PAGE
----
-A study of children who were randomly selected for an early learning program in North Carolina that began in the 1970s, which found participants did better in reading and math and were less likely to be left back later.

-A 2003 Georgetown University examination of the Oklahoma preschool program, which found children in pre-k had improved cognitive and language skills.

The research generally shows low-income students get more out of pre-k than higher-income children.

“To me, the most compelling rationale for it is the inequity data,” said Sharon Lynn Kagan, associate dean for policy at Columbia University’s Teachers College. “My hope would be that everybody would have it. Short of that, I think you need to think carefully about where you invest and that indeed is what most states have done.”

But those pushing for a broader approach want pre-k to become part of the structure of the U.S. school system, as it is in other industrialized countries such as France and Italy. That would mean offering it to everyone, regardless of income.

“This is a part of school reform,” said Libby Doggett, executive director of Washington-based Pre-K Now, which advocates for broad access to pre-k. “If you’re not going to means-test first grade, then don’t means-test this.”

Those pushing for pre-k for all think they will have a better chance of getting political support for a program offered to everyone.

The fight for public pre-k is an echo of one that generally started in the 1970s over access to full-day kindergarten. Back then, about 20 percent of kindergartners were in a full-day program, compared with roughly 65 percent today, according to Barnett.

The pre-k programs are a mix of part- and full-day programs. Those without full-day coverage or extended care sometimes have trouble meeting the needs of working families.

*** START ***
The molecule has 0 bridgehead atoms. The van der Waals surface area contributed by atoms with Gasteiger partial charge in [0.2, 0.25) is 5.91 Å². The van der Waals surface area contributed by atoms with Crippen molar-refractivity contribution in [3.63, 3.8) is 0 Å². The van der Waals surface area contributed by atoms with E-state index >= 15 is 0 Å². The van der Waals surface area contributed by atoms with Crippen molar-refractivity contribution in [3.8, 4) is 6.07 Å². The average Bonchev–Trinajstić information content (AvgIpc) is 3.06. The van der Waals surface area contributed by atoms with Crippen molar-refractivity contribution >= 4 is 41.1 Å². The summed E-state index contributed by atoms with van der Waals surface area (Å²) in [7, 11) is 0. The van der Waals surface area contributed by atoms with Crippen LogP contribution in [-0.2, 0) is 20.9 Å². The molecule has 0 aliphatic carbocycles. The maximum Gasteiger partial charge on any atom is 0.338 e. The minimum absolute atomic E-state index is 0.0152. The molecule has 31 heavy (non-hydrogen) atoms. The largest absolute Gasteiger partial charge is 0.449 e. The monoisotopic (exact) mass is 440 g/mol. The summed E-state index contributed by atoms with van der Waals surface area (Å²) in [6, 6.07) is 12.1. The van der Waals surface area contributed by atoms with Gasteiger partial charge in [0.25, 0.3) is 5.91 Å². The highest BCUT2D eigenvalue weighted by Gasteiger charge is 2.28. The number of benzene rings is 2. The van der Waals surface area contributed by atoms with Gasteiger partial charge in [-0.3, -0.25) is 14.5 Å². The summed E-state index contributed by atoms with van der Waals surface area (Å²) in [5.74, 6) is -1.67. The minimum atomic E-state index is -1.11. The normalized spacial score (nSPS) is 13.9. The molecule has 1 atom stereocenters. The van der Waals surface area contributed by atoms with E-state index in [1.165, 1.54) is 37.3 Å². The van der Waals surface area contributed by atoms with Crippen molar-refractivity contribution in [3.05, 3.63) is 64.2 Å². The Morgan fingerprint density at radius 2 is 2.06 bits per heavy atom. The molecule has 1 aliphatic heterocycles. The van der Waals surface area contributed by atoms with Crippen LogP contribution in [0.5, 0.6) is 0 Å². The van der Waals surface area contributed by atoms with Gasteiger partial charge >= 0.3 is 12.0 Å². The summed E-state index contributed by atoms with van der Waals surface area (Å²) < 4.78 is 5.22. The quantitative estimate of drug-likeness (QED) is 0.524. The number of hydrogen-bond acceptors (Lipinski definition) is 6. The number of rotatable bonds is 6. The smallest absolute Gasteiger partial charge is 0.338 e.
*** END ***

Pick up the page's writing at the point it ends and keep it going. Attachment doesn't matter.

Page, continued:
The Virginia Preschool Initiative requires teachers to work closely with parents, and the Carlin Springs teachers even visit students’ homes.

For Christopher Lyon, a pre-k teacher at the northern Virginia school, such visits provide greater insight into his students’ lives.

“One home visit I went on, there were six people living in a one-bedroom apartment with one plastic PVC white chair and a twin bed in the living room and a milk crate full of kind of leftover toys,” Lyon said.

During a separate conversation with a student’s father, Lyon realized the man couldn’t write his own name.

It’s unlikely Lyon’s students will find themselves in that position. They are working on early reading and writing skills in their sunny classroom full of books and colorful labels that practically shout out the names of toys and art supplies that fill the room.

Lyon says he feels confident pre-kindergarten is helping his students, saying, “There is tremendous progress from everyone.”

And parents who participate in the state programs express delight with them.

Barbara Brockhaus’ two children attended pre-kindergarten at Wilson Elementary School in Oklahoma City, and she said the class prepared them for kindergarten, something educators say is necessary given the increasingly challenging curricula in early grades.

She also said the program is fun, which is important since pre-kindergartners are forming opinions about school. “When your kids wake up and they find out it’s Saturday and they’re upset – then I think there is something really good going on at that school,” she said.

On the Net:

National Institute for Early Education Research:

AP-ES-03-13-07 1642EDT